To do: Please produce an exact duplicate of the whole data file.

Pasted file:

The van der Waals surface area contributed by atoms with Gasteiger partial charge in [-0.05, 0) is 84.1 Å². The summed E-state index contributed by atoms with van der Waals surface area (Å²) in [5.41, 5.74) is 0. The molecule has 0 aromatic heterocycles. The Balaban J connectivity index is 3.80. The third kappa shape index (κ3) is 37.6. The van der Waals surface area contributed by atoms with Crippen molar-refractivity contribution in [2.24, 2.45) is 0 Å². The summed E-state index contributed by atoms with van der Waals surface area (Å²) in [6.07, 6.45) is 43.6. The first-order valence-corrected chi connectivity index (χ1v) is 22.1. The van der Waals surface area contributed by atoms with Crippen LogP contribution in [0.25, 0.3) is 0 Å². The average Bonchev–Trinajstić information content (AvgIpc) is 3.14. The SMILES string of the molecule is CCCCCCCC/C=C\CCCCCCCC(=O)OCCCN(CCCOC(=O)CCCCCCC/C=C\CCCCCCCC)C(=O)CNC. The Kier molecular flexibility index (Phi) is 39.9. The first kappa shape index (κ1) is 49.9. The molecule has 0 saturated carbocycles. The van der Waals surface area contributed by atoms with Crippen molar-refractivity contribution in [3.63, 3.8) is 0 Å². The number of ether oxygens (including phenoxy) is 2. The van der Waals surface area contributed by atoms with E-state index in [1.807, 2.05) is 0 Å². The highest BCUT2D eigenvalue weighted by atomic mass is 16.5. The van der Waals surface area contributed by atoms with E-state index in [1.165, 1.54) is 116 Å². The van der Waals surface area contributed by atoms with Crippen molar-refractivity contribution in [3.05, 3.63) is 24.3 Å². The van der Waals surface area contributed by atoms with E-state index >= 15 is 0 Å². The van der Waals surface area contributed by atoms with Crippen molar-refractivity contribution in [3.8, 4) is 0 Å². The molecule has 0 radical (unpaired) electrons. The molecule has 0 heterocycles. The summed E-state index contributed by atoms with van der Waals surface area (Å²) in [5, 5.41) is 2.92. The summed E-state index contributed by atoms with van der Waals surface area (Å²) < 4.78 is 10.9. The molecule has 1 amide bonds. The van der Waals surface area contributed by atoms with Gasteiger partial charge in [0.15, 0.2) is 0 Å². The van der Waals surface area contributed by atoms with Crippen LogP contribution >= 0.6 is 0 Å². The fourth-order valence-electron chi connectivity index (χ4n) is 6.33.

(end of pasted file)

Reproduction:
The van der Waals surface area contributed by atoms with Gasteiger partial charge in [-0.05, 0) is 84.1 Å². The summed E-state index contributed by atoms with van der Waals surface area (Å²) in [5.41, 5.74) is 0. The molecule has 0 aromatic heterocycles. The Balaban J connectivity index is 3.80. The third kappa shape index (κ3) is 37.6. The van der Waals surface area contributed by atoms with Crippen molar-refractivity contribution in [2.24, 2.45) is 0 Å². The summed E-state index contributed by atoms with van der Waals surface area (Å²) in [6.07, 6.45) is 43.6. The first-order valence-corrected chi connectivity index (χ1v) is 22.1. The van der Waals surface area contributed by atoms with Crippen LogP contribution in [0.25, 0.3) is 0 Å². The average Bonchev–Trinajstić information content (AvgIpc) is 3.14. The SMILES string of the molecule is CCCCCCCC/C=C\CCCCCCCC(=O)OCCCN(CCCOC(=O)CCCCCCC/C=C\CCCCCCCC)C(=O)CNC. The Kier molecular flexibility index (Phi) is 39.9. The first kappa shape index (κ1) is 49.9. The molecule has 0 saturated carbocycles. The van der Waals surface area contributed by atoms with Crippen molar-refractivity contribution in [3.63, 3.8) is 0 Å². The number of ether oxygens (including phenoxy) is 2. The van der Waals surface area contributed by atoms with E-state index in [1.807, 2.05) is 0 Å². The highest BCUT2D eigenvalue weighted by atomic mass is 16.5. The van der Waals surface area contributed by atoms with E-state index in [1.165, 1.54) is 116 Å². The van der Waals surface area contributed by atoms with Crippen molar-refractivity contribution in [3.05, 3.63) is 24.3 Å². The van der Waals surface area contributed by atoms with E-state index >= 15 is 0 Å². The van der Waals surface area contributed by atoms with Crippen molar-refractivity contribution in [3.8, 4) is 0 Å². The molecule has 0 radical (unpaired) electrons. The molecule has 0 heterocycles. The summed E-state index contributed by atoms with van der Waals surface area (Å²) in [5, 5.41) is 2.92. The summed E-state index contributed by atoms with van der Waals surface area (Å²) < 4.78 is 10.9. The molecule has 1 amide bonds. The van der Waals surface area contributed by atoms with Gasteiger partial charge in [0.15, 0.2) is 0 Å². The van der Waals surface area contributed by atoms with Crippen LogP contribution >= 0.6 is 0 Å². The fourth-order valence-electron chi connectivity index (χ4n) is 6.33.